• Metacure® T-9 tin catalyst is stannous octoate available from Air Products Chemical. N,N′-bis(3-trimethoxysilylpropyl)amine available from GE Silicones.
  • Jeffcat® DMDEE catalyst is dimorpholino diethyl ether available from Huntsman Chemical.
  • Betaseal® 43518 primer is an organosilane containing glass primer available from The Dow Chemical Company.
  • Betaseal®43520A primer is an isocyanate containing glass primer available from The Dow Chemical Company.
  • Betaseal® 43533atu primer is an isocyanate containing painted flange primer available from The Dow Chemical Company.
  • Betaseal® 43526 primer is a non-isocyanate glass primer available from The Dow Chemical Company.
  • M-Pyrol™ 1-methyl-2-pyrolidinone available from Ashland Chemical Company.
  • Formrez® UL-28 tin catalyst is a dimethyltin dicarboxylate catalyst available from GE Silicones.
  • Desmodur® N-3300 trimer of hexamethylene diisocyanate available from Bayer.
  • Doverphos® 675 tetrakis isodecyl 4,4′-isopropylidene diphosphite available from Dover Chemical Corporation.
  • Isonate® 125M isocyanate diphenylmethane-4,4′-diisocyanate (methylene diphenyl diisocyanate) (MDI) having an equivalent weight of 125 available from The Dow Chemical Company.
  • Betaseal® 16100 primer is a non-isocyanate containing glass primer available from The Dow Chemical Company.
  • Trimethyl hexamethylene diisocyanate is available from Degussa Corporation.
  • DABCO® DC-2 catalyst is a salt of tertiary amine and a dialkyltin dicarboxylate catalyst available from Air Products Company.
  • Modified DABCO® DC-2 catalyst is a reaction product of DABCO® DC-2 catalyst with trimethyl hexamethylene diisocyanate wherein the glycol solvent present in DABCO® DC-2 catalyst is completely reacted and converted to urethane. The NCO content of modified DABCO® DC-2 is zero.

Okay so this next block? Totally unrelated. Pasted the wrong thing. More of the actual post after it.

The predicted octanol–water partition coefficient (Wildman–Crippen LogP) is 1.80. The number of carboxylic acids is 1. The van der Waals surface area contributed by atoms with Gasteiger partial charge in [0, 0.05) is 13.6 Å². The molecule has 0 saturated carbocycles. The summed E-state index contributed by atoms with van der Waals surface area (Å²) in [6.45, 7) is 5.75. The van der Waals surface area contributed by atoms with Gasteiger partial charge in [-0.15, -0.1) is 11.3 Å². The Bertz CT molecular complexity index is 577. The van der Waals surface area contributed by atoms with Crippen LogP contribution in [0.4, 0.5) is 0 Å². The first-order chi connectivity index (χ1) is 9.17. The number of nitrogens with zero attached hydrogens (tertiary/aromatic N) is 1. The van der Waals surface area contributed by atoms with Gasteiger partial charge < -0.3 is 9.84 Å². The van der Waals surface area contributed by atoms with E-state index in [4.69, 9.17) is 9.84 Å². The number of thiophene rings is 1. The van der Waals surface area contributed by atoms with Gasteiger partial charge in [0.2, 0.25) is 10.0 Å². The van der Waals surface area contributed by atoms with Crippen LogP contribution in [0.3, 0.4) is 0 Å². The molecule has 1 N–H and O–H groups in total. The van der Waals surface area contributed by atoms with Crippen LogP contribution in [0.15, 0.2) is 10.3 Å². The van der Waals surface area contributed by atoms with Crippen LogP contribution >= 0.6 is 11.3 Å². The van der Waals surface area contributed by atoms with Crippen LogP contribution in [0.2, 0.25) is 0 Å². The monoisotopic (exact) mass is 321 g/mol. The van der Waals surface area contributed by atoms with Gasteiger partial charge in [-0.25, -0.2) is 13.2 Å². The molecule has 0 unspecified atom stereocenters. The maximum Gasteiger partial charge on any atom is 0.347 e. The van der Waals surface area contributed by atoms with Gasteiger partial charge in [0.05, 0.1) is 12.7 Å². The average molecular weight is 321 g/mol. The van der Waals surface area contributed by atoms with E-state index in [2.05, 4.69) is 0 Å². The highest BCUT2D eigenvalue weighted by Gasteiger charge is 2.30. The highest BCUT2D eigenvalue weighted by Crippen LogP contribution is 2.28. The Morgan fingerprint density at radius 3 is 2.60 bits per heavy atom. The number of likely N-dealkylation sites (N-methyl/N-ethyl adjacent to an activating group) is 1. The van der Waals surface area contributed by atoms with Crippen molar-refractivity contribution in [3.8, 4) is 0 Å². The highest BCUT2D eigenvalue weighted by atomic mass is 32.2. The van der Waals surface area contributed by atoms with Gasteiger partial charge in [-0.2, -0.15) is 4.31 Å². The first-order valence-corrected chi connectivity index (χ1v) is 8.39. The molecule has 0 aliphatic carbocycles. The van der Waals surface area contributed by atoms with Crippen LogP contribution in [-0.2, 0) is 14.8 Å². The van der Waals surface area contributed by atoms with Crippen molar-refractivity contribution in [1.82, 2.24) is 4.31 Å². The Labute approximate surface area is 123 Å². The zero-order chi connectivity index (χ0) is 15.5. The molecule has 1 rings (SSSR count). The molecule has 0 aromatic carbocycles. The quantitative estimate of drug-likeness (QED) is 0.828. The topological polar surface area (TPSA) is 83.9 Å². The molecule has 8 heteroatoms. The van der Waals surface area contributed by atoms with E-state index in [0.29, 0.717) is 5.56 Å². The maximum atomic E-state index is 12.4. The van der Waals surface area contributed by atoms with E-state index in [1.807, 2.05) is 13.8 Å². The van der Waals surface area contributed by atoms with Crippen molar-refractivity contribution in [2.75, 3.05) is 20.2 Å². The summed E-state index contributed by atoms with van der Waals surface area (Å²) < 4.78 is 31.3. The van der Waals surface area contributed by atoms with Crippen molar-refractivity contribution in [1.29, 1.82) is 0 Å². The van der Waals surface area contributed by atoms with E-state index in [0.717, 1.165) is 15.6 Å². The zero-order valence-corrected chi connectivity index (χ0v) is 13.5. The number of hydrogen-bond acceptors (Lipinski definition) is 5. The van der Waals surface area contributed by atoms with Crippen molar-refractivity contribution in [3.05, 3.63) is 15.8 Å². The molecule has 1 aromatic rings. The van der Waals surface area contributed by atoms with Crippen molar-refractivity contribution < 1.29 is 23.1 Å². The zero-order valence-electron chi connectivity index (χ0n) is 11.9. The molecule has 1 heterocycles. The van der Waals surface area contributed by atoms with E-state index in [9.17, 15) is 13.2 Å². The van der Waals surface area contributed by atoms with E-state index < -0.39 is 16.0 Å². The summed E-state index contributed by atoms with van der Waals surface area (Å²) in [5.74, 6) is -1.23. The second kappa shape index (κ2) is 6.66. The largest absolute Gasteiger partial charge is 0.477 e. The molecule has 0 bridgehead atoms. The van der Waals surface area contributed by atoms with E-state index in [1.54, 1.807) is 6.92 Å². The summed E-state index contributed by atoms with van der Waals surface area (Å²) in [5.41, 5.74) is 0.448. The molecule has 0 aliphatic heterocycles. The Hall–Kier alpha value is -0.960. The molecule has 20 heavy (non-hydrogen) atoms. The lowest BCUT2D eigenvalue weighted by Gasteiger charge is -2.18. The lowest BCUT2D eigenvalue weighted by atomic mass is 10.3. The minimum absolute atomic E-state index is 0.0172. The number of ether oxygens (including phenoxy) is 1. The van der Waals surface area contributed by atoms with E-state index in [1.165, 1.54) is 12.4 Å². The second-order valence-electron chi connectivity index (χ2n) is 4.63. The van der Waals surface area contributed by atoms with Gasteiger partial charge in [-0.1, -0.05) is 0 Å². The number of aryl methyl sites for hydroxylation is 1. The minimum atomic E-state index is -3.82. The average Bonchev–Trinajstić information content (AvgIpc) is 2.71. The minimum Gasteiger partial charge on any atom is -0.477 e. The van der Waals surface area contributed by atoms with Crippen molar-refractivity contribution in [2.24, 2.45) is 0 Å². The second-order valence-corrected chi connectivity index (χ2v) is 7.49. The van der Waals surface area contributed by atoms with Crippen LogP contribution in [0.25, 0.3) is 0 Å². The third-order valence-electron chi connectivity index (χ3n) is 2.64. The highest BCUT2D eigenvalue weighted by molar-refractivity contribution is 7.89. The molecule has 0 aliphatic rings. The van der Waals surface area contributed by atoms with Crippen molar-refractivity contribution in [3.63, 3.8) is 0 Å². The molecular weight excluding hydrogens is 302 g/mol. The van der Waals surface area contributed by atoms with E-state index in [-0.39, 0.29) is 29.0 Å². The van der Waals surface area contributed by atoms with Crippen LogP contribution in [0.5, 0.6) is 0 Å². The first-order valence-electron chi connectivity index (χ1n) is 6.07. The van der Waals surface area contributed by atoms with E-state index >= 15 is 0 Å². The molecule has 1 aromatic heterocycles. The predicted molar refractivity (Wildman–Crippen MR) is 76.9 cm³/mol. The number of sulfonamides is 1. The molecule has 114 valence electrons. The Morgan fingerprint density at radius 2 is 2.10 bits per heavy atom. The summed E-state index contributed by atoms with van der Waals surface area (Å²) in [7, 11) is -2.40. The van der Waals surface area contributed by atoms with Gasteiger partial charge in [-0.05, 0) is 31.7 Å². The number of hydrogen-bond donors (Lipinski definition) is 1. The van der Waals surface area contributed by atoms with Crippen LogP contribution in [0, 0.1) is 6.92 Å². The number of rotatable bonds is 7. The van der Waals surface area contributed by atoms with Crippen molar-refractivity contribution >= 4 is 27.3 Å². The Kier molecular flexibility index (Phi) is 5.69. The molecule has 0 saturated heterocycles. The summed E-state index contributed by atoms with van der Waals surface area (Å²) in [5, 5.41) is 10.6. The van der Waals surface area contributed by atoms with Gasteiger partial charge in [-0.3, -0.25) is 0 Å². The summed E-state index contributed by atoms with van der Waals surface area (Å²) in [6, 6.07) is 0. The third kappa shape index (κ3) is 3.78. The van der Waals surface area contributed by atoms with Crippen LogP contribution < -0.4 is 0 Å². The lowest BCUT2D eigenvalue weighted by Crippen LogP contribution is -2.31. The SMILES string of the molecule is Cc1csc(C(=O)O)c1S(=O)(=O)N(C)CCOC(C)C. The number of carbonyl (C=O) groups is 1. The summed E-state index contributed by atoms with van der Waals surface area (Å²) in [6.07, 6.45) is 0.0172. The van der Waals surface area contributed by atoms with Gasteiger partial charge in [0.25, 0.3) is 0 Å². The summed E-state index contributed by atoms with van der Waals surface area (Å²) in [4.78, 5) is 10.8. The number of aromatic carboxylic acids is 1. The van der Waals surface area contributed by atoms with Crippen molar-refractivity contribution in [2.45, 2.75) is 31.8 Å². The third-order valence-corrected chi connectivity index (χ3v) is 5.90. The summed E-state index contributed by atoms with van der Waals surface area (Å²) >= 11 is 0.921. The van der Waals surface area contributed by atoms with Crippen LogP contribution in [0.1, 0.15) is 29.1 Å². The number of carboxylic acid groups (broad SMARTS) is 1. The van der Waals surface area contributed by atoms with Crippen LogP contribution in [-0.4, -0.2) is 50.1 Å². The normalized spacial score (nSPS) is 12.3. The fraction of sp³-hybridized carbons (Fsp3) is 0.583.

• Silquest® A171 silane® A-171 vinyltrimethoxysilane available from GE Silicones.
  • DDBSA is dodecylbezene sulfonic acid available from Spectrum Chemicals.
  • Multiflow is a defoaming agent available from Solutia.
  • Betaseal® 43555 primer is a nonisocyanate primer used for plastics and available from The Dow Chemical Company.
  • Preparation of Control Prepolymer A
  • Into a 2-liter kettle equipped with an agitator and a heating jacket was charged 304.35 g Voranol® 220-56 polyol, 441.15 g Voranol® 232-036 polyol, and 30 g of dialkyl phthalate plasticizer under nitrogen protection. The reactants were mixed and heated under nitrogen until the mixture reached 54° C. Once the mixture reached 54° C., 134.40 g of diphenylmethane 4,4′-diisocyanate (Isonate® 125M) stored at 45° C. was added and mixed in. Then, 0.08 g of Metacure® T-9 tin catalyst was added dropwise and slowly. The reaction exothermed and after the reaction temperature peaked, the reaction was held between 80° C. and 85° C. for 30 minutes. Then, the temperature set point on heating unit was set at 60° C. Thereafter, 574.80 g of dialkyl phthalate, 12.75 g of diethylmalonate and 2.40 g of Multiflow were added. The mixture was agitated for 60 minutes. Thereafter, the resulting prepolymer was packaged in an air tight container. The prepolymer had a viscosity of 6720 centipoise (25° C.) and a free monomeric MDI content, according to HPLC, of 1.27 percent. An isocyanate percentage in the prepolymer was 1.30 percent by weight.
  • Example 1
  • Preparation of Polyurethane Prepolymer B